The Strategy of Change
The defining characteristic of shareholder capitalism is that one type of stakeholder — investors — is elevated above all others. But when financial performance and total shareholder returns are used as the ultimate measure of performance, it is inevitable that many companies will skimp on their other responsibilities as employers, innovators, partners, taxpayers, and local citizens.
A new book by David Gelles, The Man Who Broke Capitalism (Simon & Schuster, 2022), narrates how General Electric CEO Jack Welch myopically pursued Milton Friedman’s doctrine that the sole duty of business is to increase its profits. In the process, Welch systematically underinvested in people, innovation, brands, and environmental stewardship. In doing so, he created the conditions for decline at GE and, via his direct proteges and acolytes (such as the founders of 3G Capital), similar declines at companies such as Boeing and Kraft Heinz.
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The shift away from a sole focus on financial returns to multistakeholder capitalism has involved a welcome rediscovery of the idea that businesses are social entities that are embedded in a network of economic relationships — a concept that was popularized in the 1990s by management thinkers such as Arie de Geus and Charles Handy. Recent business reporting has focused on the increased attention being given to stakeholders other than investors and customers. The Great Resignation and quiet quitting are both manifestations of the importance of employees and the long-term consequences of treating them indifferently, while ESG (environmental, social, and governance) efforts involves giving a voice to those stakeholders (such as future generations and communities) whose interests were often overlooked under shareholder capitalism.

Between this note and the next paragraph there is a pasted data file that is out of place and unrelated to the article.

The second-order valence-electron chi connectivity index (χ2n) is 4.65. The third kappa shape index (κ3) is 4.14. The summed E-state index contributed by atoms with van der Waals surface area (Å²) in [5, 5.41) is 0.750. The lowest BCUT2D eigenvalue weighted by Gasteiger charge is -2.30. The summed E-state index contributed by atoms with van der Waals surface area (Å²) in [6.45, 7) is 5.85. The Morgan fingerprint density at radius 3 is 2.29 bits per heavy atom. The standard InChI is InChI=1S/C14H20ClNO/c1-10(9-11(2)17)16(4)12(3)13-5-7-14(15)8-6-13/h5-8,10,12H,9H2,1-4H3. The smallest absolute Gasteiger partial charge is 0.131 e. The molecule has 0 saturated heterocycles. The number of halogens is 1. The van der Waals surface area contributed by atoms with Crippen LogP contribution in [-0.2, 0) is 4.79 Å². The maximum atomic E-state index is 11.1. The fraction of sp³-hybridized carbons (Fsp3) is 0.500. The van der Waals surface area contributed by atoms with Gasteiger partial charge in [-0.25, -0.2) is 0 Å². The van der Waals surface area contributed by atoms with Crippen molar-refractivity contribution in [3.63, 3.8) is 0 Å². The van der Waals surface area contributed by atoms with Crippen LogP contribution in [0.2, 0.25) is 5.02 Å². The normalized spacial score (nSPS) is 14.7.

However, there is a fundamental point about multistakeholder capitalism that has not yet been fully appreciated: It involves a different kind of math because it views business as a dynamic system rather than just a mechanism for allocating capital to its most productive use.
The math of shareholder capitalism is compensatory: A deficiency in one aspect of the business, such as a toxic culture or poor environmental performance, is outweighed by stellar near-term financial performance. The math of multistakeholder capitalism, on the other hand, is combinatorial, taking into account the health of each type of stakeholder, since all are regarded as essential to the economic and social sustainability of the system.